The Rosenwald Fund is one of the most impactful moments of our history that you haven’t heard of: over a 30-year period, the Fund built almost 5,000 schools that educated a third of Black students in the South and helped narrow the education gap between white students and Black students. Rosenwald school alumni include Maya Angelou, John Lewis, members of the Little Rock Nine and many other Civil Rights advocates.
“A Better Life for Their Children, Photographs & Stories by Andrew Feiler” opens next Saturday, Feb 5 at the Museum.
Less than 500 Rosenwald schools still remain standing today and many of those are at risk of being demolished or simply being lost to time and decay. The Museum is hosting a new exhibit by photographer and author Andrew Feiler titled “A Better Life for Their Children: Julius Rosenwald, Booker T. Washington, and the 4,978 Schools that Changed America,” based on Feiler’s book of the same name that highlights the impact Rosenwald Schools had on the nation. The exhibit includes Andrew’s striking black-and-white photographs of schools across the South, in varying degrees of preservation, and stories of alumni, former teachers, preservationists, and community leaders. It opens next Saturday, February 5 – you can get tickets here.
Siloam School – Mecklenburg County, North Carolina. 1920s-1947.” Photo by Andrew Feiler. Andrew included Siloam School in his book because it looks essentially just as it did when it was built on the Rosenwald plans in the 1920s. The school faces North and uses large windows on the East face to maximize the natural light indoors, since there was no electric light (or heat) inside.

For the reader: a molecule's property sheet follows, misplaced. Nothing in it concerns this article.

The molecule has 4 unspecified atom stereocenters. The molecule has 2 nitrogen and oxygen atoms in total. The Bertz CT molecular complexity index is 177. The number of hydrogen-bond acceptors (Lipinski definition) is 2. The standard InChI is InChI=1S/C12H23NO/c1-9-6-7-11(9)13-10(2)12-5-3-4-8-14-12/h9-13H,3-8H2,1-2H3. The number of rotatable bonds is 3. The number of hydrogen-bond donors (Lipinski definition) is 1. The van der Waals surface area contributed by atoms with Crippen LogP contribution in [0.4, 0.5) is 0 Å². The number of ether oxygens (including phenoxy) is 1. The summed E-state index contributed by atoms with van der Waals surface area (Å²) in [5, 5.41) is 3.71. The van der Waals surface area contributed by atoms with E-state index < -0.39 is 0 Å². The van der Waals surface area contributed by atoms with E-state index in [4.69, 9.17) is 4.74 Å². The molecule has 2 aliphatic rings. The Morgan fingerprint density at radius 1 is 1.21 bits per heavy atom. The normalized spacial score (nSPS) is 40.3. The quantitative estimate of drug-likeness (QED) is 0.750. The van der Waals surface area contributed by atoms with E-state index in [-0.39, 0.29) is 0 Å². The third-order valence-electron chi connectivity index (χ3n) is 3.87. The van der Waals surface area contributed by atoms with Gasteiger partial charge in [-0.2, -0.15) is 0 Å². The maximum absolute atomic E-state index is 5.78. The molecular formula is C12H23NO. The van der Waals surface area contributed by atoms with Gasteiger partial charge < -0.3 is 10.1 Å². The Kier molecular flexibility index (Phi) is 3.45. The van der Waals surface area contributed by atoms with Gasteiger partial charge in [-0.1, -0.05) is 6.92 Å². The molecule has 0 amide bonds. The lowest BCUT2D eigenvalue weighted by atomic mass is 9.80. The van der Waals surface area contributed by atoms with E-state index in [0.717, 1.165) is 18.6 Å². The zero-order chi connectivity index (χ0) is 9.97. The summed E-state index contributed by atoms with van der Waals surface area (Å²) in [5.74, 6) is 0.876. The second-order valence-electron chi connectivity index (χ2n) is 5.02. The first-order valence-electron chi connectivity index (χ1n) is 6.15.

Siloam School, a 1920s school in Mallard Creek built on the Rosenwald model, is included in Feiler’s book and exhibit to represent the vast reach of the Rosenwald Fund. The fund provided financial support to communities who wished to build a school plus architectural plans and fundraising assistance. Anyone could request the architectural plans, which included detailed blueprints, instructions on lot selection, and even advice on paint color and window treatments to maximize the natural light inside the buildings. Siloam is one such school – the community did not use Rosenwald Funds, but took advantage of the free, technologically advanced architectural plans to build an updated schoolhouse for the children in their community.
The Museum, Silver Star Community, Inc., Aldersgate Retirement Community, and other community partners formed the Save Siloam School Project to relocate and restore the structure. More than $600,000 has been raised so far toward our $1 million goal! You can read more about the project efforts and our goals for 2022 at charlottemuseum.org/siloam.
I hope you’ll come to the Museum to check out ”A Better Life for Their Children” – it’ll be open until June 18. You can also visit our current exhibit “Siloam School,” about the Rosenwald Fund, George E. Davis, and the school’s history, and get access to a 360-degree virtual tour of the school as it stands now in Mallard Creek.
Until next week,
Charlotte Museum of History
About The Charlotte Museum of History
The Charlotte Museum of History exists to save and share the Charlotte region’s history, helping create a better understanding of the past and inspiring dialogue about the future. The museum is the steward of the 1774 Hezekiah Alexander Rock House and homesite, which is listed on the National Register of Historic Places and is the oldest home in Mecklenburg County. Visit charlottemuseum.org and follow the museum on Facebook, Instagram and Twitter. The museum is an independent 501(c)(3) nonprofit organization.
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“We have to do with the past only as we can make it useful to the present and the future.” – Frederick Douglass